- 125 ml red wine vinegar
- 3-4 garlic cloves, grated
- 175 ml olive oil
- 2 Tbsp grated fresh ginger
- 2 Tbsp pomegranate molasses
- Seeds of 1 medium-sized pomegranate
- 1 bunch fresh scallions, sliced
- 1 large parsnip
- 1 fennel bulb and any fronds that come with it
- 80 ml fresh dill, roughly chopped
- Juice of 1 lemon
- 500 ml of peppery greens such as watercress or arugula
- Salt and pepper
- Pick through the dried lentils, discarding any discolored pulses or “stones.” Rinse well under cold running water, then place in a large pot with 700 ml of well-salted water and the bay leaves. Bring to a vigorous simmer, then reduce heat and cook, covered for 15-20 minutes over low heat. Use a flat spoon to skim off any foam that rises to the top. You want the lentils to be al dente: keeping their “lucky” shape without turning into “lentil sludge.” Be mindful that they will continue to cook for several minutes once you have drained them.
- While the lentils are cooking, whisk together the tangerine zest and juice, red wine vinegar, olive oil, ginger, garlic, and about 2 tsp of salt. Decant one-fourth of the dressing and set aside. When the lentils are cooked so that you can bite down easily on one, drain them in a colander and then immediately combine with three-quarters of the dressing. Discard the bay leaves. Set aside, covered for at least 40 minutes until cooled to room temperature. The lentils will absorb the dressing as they cool.
- Preheat the oven to 205℃.
- If your duck breasts come with skin, use a sharp knife to score a cross-hatch pattern through the layer of fat, taking care not to pierce the flesh of the duck itself. In an oven-proof skillet over medium-low heat, sear the breasts, skin side down, until the fat is almost entirely rendered, and the cross-hatched fatty layer is golden brown. Decant the liquid fat into a clean jar and reserve for another use.
- Salt and pepper the flesh side of the duck breasts and place them in the preheated oven for 10 minutes to finish cooking, skin side down. Allow them to “rest” until they come to room temperature.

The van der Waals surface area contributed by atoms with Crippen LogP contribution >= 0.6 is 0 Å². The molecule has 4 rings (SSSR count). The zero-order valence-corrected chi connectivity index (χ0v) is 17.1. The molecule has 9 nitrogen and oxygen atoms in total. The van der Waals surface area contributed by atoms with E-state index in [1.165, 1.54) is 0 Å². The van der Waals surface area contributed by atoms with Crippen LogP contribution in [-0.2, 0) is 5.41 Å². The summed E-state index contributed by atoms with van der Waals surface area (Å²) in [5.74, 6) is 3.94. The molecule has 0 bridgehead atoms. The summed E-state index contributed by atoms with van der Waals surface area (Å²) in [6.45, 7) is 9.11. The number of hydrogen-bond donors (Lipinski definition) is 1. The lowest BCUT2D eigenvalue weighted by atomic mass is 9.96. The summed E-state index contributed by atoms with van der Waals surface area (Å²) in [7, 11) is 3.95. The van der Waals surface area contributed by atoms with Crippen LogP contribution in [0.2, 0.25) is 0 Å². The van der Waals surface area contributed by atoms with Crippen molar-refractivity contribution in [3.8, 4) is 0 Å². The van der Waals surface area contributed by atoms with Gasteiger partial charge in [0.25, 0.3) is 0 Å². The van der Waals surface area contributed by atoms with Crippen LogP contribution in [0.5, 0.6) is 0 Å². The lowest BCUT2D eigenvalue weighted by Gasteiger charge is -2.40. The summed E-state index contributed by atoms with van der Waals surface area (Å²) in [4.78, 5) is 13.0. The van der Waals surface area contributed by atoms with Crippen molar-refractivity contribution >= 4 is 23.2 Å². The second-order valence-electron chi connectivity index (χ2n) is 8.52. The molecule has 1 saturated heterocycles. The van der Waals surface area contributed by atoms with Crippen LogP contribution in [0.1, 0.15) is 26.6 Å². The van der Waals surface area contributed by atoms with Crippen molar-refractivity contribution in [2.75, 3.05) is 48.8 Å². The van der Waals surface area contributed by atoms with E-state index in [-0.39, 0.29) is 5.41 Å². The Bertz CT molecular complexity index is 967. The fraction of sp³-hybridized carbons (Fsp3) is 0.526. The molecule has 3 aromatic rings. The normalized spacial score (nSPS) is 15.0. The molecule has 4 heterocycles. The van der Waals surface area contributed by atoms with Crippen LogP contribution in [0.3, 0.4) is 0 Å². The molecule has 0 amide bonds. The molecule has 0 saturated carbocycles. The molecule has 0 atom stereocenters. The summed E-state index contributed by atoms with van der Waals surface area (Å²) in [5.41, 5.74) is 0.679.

- While the duck and lentils are resting, prepare the winter vegetables. I encourage you to let your creativity go wild here: I like the contrasts of fennel and parsnips with the meaty flavor of the duck and lentils, but carrots, cucumbers, celery root, bok choi, radishes, bell peppers, and leeks will work equally well here. You can also veer towards complimentary fruits including quince, apple, persimmon, or dried cherries.
- Thinly slice whatever vegetables you are using: I used a vegetable peeler to shave the parsnip after I peeled it and the same approach works well with carrots. For radishes and fennel, the mandoline helps me get the slices very thin.
- Toss the vegetables with a few teaspoons of fresh lemon juice and a sprinkling of salt so that they don’t get discolored, and set them aside until the last minute; avoid adding these vegetables while the lentils are still warm to prevent them wilting and losing their crunch.
- Check the lentils and add the remaining dressing and salt and pepper if needed. Toss very lightly with the scallions and dill and fennel fronds if using. This salad works as well “tossed” in a large shallow bowl as it does “plated” on a festive platter, but the latter makes for an impressive presentation.
- If you serve the dish on a platter, slice the duck and arrange with the shaved winter vegetables, peppery greens, and lentils. Finish with a drizzle of the pomegranate molasses and scatter the pomegranate seeds liberally over everything.
- Serve at room temperature.
Jennifer Eremeeva is a longtime expat who writes about food, cuisine, history and culture. Follow her on Twitter @JWEremeeva and Instagram @jennifereremeeva.